Review first published in Celtophilia.com 2008
Always expect energy when you listen to a Poitin album. These guys always deliver goods with gusto. Hot Days is an album that looks the way it sounds (note the chili pepper red cover that screams hot hot hot!). The introduction of the didgeridoo and the soprano sax are pleasant surprises. The album has everything that jumps and grabs you from behind.
Step It Out has Jeremy King’s superb vocals. Precision and tight musicianship are the things the band is known for.
For to Free. Wowwowow! The didgeridoo addition here is something I truly dig. It is the right ingredient to the track! It makes you feel like you are in Australia, wearing a kilt and jumping with kangaroos. It begins with this ambient sound of an old vinyl record being touched by a needle.
Who Are You is a fast traditional song. Every nuance is captured in the recording. The crisp vocals and resonant fiddle jive together with the fiery guitar strums. This song makes me feel like a young man ready for action.
Springtime Frolics is a track I can sum up in one word: stunning. These guys record their albums live. Such precision is not easy to master. I read somewhere that they would do it over again if ever something goes wrong. It’s like me writing this review, having a lot of re-editing to do when the grammar goes wrong wink wink.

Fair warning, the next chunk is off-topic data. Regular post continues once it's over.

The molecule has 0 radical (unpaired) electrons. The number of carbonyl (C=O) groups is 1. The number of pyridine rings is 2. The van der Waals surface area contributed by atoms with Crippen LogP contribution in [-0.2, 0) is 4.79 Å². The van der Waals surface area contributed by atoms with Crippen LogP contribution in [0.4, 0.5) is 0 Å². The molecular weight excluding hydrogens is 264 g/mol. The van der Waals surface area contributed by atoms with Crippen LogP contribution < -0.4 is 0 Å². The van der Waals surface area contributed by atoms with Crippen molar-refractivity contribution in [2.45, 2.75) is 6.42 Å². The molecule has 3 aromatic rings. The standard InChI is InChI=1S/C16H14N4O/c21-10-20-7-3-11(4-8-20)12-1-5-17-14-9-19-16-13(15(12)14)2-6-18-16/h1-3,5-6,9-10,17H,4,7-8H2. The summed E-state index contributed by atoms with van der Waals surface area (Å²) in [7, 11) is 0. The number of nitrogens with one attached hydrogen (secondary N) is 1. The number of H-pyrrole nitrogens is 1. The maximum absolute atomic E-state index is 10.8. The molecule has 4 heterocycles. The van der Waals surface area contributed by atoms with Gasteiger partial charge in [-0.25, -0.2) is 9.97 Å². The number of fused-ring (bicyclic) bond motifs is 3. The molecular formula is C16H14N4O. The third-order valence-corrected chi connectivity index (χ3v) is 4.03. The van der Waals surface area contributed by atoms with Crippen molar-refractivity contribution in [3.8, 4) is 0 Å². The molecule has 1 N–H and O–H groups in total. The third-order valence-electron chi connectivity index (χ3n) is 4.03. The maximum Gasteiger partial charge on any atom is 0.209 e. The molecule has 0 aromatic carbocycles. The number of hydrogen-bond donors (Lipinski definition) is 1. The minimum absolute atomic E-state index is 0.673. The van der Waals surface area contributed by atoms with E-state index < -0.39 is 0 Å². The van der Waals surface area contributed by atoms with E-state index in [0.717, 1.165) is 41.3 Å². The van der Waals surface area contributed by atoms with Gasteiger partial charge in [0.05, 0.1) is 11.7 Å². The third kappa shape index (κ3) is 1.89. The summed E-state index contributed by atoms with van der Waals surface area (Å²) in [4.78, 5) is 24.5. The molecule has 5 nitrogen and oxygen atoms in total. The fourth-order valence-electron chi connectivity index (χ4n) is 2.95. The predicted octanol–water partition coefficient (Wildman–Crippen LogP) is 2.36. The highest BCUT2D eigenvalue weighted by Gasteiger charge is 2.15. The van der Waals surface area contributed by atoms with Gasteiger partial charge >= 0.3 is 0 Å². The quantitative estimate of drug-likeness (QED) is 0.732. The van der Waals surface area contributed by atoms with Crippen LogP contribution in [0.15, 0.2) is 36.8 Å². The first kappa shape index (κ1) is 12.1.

Crazy Man Michael starts a capella and then blossoms with a guitar. It is a great title track. It sings about a tragic incident. You know, I read that if you have some Irish in you, then you will understand that the more painful the song is, the more the singing gets better. With its bare arrangement, the vocals gain the dramatic effect making it one of the most memorable singing styles I have heard in years.
Hot Days is a track which begins with both the high and low whistles fencing each other tenderly. The mournful notes progress into a beautiful track with rich arrangements and incandescent beauty which calls to mind a phoenix rising from its ashes. The second half of the track jumps into a jig with an explosive chorus of other instruments.
Midsomer is an energetic traditional track that won’t let you stop tapping your feet.
A Bucket Full of Mountain Dew is another traditional track with fast singing. There are amazing vocal harmonies and a beautiful melody.
March Flowers is a jazzy jig which begins with the acoustic guitar, then the whistle and then other instruments join in. It has this swaying rhythm to it. It makes you think of seaside and relaxing afternoons. I noticed that there is a consistency of clean recordings all throughout the album.
For to Free really frolics into your mood and into your subconscious.
I Was A Young Man is a fast ballad about coming of age. There is great bodhran playing on top of the fiddling. The didgeridoo encapsulates the track like fine moth’s wings. It’s awesome!
Saxet is a jazzy traditional track with a vibe that smells of beer and chips. It is also a sexy track.
Curragh of Kildare ends the track with its amazing fiddling. Hot Days is an album that makes you realize that some very talented Irish music players are also found in the Czech Republic. This is world music at its finest.
Originally published in 'The Celtic Music Fan' June 17, 2012